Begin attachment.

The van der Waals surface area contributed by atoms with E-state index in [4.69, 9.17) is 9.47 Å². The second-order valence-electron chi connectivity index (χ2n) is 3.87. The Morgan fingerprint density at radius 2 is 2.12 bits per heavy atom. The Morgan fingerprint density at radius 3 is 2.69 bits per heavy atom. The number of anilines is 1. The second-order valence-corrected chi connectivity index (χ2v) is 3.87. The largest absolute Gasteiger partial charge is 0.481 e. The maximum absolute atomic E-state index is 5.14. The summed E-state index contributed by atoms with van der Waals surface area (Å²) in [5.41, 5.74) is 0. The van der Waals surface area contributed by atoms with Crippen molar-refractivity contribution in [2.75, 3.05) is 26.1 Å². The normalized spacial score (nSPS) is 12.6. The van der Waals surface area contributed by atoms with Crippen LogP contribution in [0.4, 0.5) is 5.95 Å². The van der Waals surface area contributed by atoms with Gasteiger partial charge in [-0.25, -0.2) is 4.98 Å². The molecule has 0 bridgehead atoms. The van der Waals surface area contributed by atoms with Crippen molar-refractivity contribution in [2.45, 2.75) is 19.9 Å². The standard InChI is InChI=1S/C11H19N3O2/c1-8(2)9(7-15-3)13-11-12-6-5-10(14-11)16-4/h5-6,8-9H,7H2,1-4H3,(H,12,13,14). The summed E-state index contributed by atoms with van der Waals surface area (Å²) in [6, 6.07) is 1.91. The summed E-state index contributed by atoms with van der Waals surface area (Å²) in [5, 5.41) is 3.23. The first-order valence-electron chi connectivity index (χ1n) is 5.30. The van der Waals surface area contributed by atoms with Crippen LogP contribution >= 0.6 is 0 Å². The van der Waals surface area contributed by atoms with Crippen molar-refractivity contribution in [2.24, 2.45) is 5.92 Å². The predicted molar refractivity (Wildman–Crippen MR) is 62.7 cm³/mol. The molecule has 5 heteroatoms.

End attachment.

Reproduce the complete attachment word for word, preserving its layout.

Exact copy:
The van der Waals surface area contributed by atoms with E-state index in [4.69, 9.17) is 9.47 Å². The second-order valence-electron chi connectivity index (χ2n) is 3.87. The Morgan fingerprint density at radius 2 is 2.12 bits per heavy atom. The Morgan fingerprint density at radius 3 is 2.69 bits per heavy atom. The number of anilines is 1. The second-order valence-corrected chi connectivity index (χ2v) is 3.87. The largest absolute Gasteiger partial charge is 0.481 e. The maximum absolute atomic E-state index is 5.14. The summed E-state index contributed by atoms with van der Waals surface area (Å²) in [5.41, 5.74) is 0. The van der Waals surface area contributed by atoms with Crippen molar-refractivity contribution in [2.75, 3.05) is 26.1 Å². The normalized spacial score (nSPS) is 12.6. The van der Waals surface area contributed by atoms with Crippen LogP contribution in [0.4, 0.5) is 5.95 Å². The van der Waals surface area contributed by atoms with Gasteiger partial charge in [-0.25, -0.2) is 4.98 Å². The molecule has 0 bridgehead atoms. The van der Waals surface area contributed by atoms with Crippen molar-refractivity contribution in [2.45, 2.75) is 19.9 Å². The standard InChI is InChI=1S/C11H19N3O2/c1-8(2)9(7-15-3)13-11-12-6-5-10(14-11)16-4/h5-6,8-9H,7H2,1-4H3,(H,12,13,14). The summed E-state index contributed by atoms with van der Waals surface area (Å²) in [6, 6.07) is 1.91. The summed E-state index contributed by atoms with van der Waals surface area (Å²) in [5, 5.41) is 3.23. The first-order valence-electron chi connectivity index (χ1n) is 5.30. The van der Waals surface area contributed by atoms with Crippen LogP contribution >= 0.6 is 0 Å². The van der Waals surface area contributed by atoms with Crippen molar-refractivity contribution in [2.24, 2.45) is 5.92 Å². The predicted molar refractivity (Wildman–Crippen MR) is 62.7 cm³/mol. The molecule has 5 heteroatoms.